CANNES — As most other major studios rush to set up specialized film divisions, Harvey Weinstein is taking Miramax in a new direction.
The indie maven said that while he will still partake in the acquisitions and production craziness of the Cannes, Toronto, Mifed, Sundance, Venice and Telluride festivals (“It’s still where we live,” he said), Miramax has a new mantra: TV.
Miramax is planning a one-hour episodic series based on the Sylvester Stallone/Robert De Niro starrer “Cop Land.” James Mangold, who wrote and directed the feature film for Miramax, is developing the project to be one of the Disney-owned indie’s first major TV shows.
Other TV projects include “What’s My Line,” an updated version of the gameshow, and a horror series based on the untitled Kevin Williamson-Robert Rodriguez pic that Miramax currently has in development.
Weinstein said that Miramax will distribute its TV fare domestically, but Buena Vista will probably handle international distribution.
Relaxing on the patio of his room at the Hotel du Cap, Weinstein said that just as Miramax dominated and then defined the arthouse market, he believes that the company can have a similar impact on the TV biz. Indeed, he said that he won’t stop until he finds the next “Seinfeld.”
“Bob (Weinstein, his brother and co-chairman) and I foresaw that there would be a problem and we diversified,” he said. “I feel like the Madonna of the movie business. We’ve changed our hairdo.”
Elder statesman role
Weinstein likes to think of himself as an elder statesman these days. He said that he’s grown with the business. “We are so diversified that we are already moving into other areas like TV and publishing,” he said. “For these other companies dependent on growing, it’s going to be difficult.”
Over the past year, Universal, MGM and Paramount have all entered the specialized business, with labels October Films and Goldwyn Films (Paramount’s division is untitled). In addition, a string of non-studio-aligned hopefuls have emerged, including Stratosphere, Artisan and Lions Gate.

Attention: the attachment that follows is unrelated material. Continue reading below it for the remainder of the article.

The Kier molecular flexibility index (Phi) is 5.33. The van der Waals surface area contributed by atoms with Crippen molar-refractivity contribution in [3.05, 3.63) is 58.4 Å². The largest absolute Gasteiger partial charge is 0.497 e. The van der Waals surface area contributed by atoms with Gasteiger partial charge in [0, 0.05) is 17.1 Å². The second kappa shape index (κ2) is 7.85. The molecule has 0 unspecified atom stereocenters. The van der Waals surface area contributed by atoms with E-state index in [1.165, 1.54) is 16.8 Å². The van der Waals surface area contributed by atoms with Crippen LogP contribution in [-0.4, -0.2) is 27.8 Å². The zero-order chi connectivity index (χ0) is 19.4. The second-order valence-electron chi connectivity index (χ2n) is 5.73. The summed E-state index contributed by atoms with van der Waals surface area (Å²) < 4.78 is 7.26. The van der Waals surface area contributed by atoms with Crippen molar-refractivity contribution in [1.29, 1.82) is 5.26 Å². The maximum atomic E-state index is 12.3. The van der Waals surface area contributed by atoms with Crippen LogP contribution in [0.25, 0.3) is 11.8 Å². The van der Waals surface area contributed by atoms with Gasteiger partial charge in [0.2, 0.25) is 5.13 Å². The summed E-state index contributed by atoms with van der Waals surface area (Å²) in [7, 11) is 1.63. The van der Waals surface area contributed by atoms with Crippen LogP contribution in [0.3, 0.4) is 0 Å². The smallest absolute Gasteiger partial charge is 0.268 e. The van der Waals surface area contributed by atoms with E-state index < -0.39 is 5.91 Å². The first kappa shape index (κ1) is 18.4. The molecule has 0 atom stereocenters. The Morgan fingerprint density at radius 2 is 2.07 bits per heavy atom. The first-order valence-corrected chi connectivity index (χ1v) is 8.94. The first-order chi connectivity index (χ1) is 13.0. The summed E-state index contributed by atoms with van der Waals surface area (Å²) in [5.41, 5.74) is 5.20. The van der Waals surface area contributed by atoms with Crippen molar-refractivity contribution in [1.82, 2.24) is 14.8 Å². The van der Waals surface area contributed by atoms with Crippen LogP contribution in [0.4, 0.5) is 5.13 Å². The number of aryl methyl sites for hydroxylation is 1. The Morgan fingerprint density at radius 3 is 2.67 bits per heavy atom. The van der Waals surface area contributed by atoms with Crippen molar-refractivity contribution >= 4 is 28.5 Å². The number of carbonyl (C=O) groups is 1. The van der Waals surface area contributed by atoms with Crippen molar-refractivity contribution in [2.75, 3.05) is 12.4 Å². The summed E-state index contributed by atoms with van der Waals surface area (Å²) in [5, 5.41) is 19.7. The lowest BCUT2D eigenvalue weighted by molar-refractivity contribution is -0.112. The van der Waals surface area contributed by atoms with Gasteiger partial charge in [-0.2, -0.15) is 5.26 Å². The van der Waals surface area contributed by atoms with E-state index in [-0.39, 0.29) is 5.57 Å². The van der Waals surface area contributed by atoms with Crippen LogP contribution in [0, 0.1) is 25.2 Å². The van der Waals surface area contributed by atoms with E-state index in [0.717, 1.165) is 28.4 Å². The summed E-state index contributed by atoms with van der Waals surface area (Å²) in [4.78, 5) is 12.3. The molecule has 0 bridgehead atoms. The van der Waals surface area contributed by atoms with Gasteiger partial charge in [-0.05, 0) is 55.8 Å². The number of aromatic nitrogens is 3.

“The market is overcrowded,” Weinstein said. “It can’t survive with so many companies. Miramax has already cut back and we will cut back even more.”
Miramax has shifted away from solely acquisitions to embrace production, with a wide range of budgets. With its Dimension Films, Miramax has several feature projects in development that could cost as much as $80 million, including a “Total Recall” sequel that may star Arnold Schwarzenegger.
Weinstein admitted that he has been slow to move Miramax into new areas. But he said that now he and his brother have established a stable group of senior lieutenants — he cited the likes of Meryl Poster, Bob Osher, Charles Leighton, Mark Gill, Rick Sands, Cary Granat and Marcy Granata — they can focus more time on growth areas.
“I like to think that I’m always evolving,” Weinstein said. “I’m losing every bit of the edge that I had. I still love movies and still compete for films. But I have no bad feelings toward the competition anymore.”
However, nobody should be under the impression that Weinstein is about to retire. For example, he plans to pay attention to areas where he believes that Miramax comes up short. ” ‘Shall We Dance’ wasn’t a success internationally,” he noted. “The marketing didn’t work. I have to get more involved.”
Another key factor in Miramax’s transformation, according to Weinstein, is the company’s ability to attract studio-level talent of the caliber of Robin Williams (“Good Will Hunting”) and Sean Connery (“Dancing About Architecture”).
Weinstein pointed to the Miramax track record as proof that he doesn’t need to flaunt it: 120 Oscar nominations, five Palmes d’Or and one best picture Oscar for “The English Patient.”
“It’s not about one year or one film. It’s about a team like the Chicago Bulls or the Yankees,” he said.
Weinstein said that one area where he’s not losing any edge is his taste for provocative fare. Miramax financed Todd Haynes’ “Velvet Goldmine,” a dark pic about the glam-rock scene in 1970s London. Pic is in competition at Cannes.
According to Weinstein: “It makes ‘Boogie Nights’ look like ‘Mary Poppins.’ ”